2. Mathematical description of particle streak velocimetry-OCT (PSV-OCT)
Particles in sparsely-seeded flow trace out streaks in (x,y,t)-space (Fig. 1). More formally, a 2D intensity OCT image of N particles taken in the xz-plane at a position yn along the y-axis (out-of-plane direction) can be modeled as:Eq. (1) is modified to account for this in-plane trajectory. In particular, rn and yn are no longer a constant, but rather a linear function in time:Fig. 1) to extract vx, vz, and |vy| for each streak. Thus, assuming an anisotropic Gaussian PSF, the streak is an oriented oblong Gaussian:Fig. 2). The cos(b) and sin(b) operations project that total speed onto the x’ and z’ axes, respectively. We used the lsqcurvefit() nonlinear least squares regression function in MATLAB (Natick, MA, USA) to fit each streak to the model Eq. (3). Because the fitting procedure estimates σxy, the method does not require prior knowledge of the point spread function width. In other words, our method is calibration-free.
3. Materials and methods
All OCT measurements were made using a spectral domain OCT system (Thorlabs Telesto) with 1325 nm center wavelength. Using subresolution particles, we estimated the lateral full width at half max (FWHM) to be 8-9 μm near the focus, and the axial FWHM to be 12 μm in air (9 μm in water). The B-scan images were composed of 2,048 A-scans, scanned over a lateral range of 3-3.2 mm (~1.5 μm per A-scan) at a rate of 28,000 A-scans per second (13.7 frames per second). A-scans were 512 pixels over a depth range (in air) of 2.494 mm. Typically, 100 frames were acquired for the videos. This duration enabled imaging a sufficient number of particles to generate a reasonably dense flow velocity field. Likewise, lower particle concentrations require longer OCT video acquisition times. We used 5 μm polystyrene microspheres (Bangs labs) as flow tracers in all experiments. All Xenopus and mouse procedures were reviewed and approved by Yale’s Institutional Animal Care and Use Committee, which is Association for Assessment and Accreditation of Laboratory Animal Care-accredited.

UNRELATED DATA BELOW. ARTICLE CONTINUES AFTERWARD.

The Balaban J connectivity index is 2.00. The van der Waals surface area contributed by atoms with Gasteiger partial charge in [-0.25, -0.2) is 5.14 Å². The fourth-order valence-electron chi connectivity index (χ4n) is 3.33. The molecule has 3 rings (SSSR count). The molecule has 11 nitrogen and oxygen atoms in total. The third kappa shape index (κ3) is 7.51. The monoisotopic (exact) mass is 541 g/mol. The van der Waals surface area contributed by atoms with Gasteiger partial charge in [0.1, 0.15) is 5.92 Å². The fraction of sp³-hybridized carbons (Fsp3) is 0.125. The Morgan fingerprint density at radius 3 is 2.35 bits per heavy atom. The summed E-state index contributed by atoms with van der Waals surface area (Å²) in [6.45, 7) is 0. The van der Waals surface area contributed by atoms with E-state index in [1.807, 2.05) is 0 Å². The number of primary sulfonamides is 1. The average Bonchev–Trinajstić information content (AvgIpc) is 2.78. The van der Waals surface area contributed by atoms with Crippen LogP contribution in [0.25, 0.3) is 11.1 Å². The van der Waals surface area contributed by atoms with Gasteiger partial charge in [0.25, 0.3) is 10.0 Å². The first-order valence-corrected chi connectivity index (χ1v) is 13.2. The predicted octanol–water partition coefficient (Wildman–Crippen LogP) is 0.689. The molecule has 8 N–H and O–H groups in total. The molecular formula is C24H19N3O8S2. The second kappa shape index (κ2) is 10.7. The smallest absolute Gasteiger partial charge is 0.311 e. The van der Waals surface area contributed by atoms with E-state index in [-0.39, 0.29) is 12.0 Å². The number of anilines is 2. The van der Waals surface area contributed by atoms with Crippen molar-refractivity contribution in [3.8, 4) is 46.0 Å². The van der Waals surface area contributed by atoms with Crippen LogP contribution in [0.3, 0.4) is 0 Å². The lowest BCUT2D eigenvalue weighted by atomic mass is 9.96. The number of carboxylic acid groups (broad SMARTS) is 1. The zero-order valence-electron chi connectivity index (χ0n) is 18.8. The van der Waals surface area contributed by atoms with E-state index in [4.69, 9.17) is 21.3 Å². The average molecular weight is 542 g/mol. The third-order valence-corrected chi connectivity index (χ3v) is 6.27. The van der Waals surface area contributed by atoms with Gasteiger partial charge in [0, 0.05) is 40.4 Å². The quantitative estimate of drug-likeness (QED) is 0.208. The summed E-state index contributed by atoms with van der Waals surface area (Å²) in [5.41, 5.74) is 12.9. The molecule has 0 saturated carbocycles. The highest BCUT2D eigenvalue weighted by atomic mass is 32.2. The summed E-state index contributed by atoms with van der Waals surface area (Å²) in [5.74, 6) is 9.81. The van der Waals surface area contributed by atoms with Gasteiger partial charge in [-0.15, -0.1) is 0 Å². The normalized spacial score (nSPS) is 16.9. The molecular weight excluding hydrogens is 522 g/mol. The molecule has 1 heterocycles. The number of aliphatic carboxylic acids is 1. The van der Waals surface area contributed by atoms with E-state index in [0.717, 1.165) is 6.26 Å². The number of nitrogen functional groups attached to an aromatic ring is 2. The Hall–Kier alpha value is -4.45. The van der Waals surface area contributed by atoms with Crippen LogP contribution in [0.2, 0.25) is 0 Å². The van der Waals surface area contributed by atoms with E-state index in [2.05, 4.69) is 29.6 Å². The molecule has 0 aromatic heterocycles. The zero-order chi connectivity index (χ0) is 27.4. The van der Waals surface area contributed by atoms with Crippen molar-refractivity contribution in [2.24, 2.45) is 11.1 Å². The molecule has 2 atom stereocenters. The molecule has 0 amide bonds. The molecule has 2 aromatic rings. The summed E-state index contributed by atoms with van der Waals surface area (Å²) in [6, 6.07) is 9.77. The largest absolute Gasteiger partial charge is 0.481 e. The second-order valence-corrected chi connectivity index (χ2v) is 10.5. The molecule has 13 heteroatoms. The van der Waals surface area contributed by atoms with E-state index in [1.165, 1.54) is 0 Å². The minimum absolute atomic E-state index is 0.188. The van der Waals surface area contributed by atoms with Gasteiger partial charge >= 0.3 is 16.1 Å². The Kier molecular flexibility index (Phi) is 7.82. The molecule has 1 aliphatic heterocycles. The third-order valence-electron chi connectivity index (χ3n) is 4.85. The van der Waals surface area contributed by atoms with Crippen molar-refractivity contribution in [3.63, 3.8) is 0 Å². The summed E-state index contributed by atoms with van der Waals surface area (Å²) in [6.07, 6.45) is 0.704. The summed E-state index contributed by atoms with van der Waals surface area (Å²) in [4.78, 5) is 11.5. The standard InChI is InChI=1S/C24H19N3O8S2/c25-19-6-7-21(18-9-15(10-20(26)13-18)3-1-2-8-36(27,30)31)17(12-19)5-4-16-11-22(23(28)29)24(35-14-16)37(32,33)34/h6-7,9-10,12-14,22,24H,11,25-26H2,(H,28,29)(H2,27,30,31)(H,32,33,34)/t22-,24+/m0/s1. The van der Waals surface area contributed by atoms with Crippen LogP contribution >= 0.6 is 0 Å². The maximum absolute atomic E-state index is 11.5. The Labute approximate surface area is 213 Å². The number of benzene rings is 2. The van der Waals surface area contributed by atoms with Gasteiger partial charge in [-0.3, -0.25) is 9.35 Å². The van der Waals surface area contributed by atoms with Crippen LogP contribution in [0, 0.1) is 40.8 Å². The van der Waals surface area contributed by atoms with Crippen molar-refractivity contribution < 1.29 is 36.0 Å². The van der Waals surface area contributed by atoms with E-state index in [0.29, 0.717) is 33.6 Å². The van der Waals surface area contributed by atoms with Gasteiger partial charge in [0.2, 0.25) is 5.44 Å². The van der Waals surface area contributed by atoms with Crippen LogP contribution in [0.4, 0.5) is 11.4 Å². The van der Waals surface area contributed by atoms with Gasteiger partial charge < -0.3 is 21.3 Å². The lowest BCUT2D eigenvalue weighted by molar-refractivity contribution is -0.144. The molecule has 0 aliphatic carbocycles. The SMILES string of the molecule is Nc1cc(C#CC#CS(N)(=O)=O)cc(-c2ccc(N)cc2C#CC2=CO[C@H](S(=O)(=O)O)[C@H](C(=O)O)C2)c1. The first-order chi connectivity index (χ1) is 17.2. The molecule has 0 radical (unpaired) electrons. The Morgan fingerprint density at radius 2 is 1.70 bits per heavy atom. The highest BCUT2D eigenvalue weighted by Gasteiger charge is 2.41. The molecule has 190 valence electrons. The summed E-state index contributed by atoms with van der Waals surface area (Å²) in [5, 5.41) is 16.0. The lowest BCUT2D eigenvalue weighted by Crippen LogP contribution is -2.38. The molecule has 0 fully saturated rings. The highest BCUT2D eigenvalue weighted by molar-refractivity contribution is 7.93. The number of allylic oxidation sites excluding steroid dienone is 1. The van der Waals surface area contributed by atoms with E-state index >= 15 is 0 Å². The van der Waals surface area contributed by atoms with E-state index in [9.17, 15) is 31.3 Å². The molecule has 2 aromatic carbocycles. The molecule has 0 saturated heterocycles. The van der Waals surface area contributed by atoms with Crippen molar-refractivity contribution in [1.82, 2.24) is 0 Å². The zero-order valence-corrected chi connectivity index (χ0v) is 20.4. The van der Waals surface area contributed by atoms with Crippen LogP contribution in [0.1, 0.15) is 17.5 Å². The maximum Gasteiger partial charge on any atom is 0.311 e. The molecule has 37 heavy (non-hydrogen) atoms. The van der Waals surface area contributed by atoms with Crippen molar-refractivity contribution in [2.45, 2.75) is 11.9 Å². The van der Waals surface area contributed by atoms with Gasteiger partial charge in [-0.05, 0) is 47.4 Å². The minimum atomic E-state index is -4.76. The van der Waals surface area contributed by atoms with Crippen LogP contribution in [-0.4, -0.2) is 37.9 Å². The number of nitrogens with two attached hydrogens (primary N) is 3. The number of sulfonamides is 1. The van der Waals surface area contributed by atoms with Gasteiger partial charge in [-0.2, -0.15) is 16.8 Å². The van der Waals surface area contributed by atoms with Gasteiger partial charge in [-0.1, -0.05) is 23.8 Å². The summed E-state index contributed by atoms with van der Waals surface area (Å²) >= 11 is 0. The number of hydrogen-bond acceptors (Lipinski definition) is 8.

3.2 PSV-OCT algorithm and workflow
Our PSV-OCT procedure is as follows. First, stationary objects such as flow phantom walls and animal bodies are removed based in a minimum projection across time and mathematical morphological operations to remove false regions. Next, a 3D (x,z,t) image is subject to a liberal intensity threshold to identify 3D streaks, so as to capture as many of the particle streaks as possible. To filter out falsely identified streaks due to noise, we used one of the following methods: 1) the temporal dimension of the streak must be at least n pixels, where n is user-defined (e.g., 10), or 2) we calculated the orientation of each streak and kept the middle m% (e.g., 95%). The procedure for estimating 3D orientation is described in the next paragraph. For method 1, n and the intensity threshold should be jointly selected, depending on the background noise. Other strategies for filtering out false streaks, such as mathematical morphological operations that mitigate noise, may be used as well. Further filtering can be done after the fitting based on fitting diagnostics, which we describe later in this section.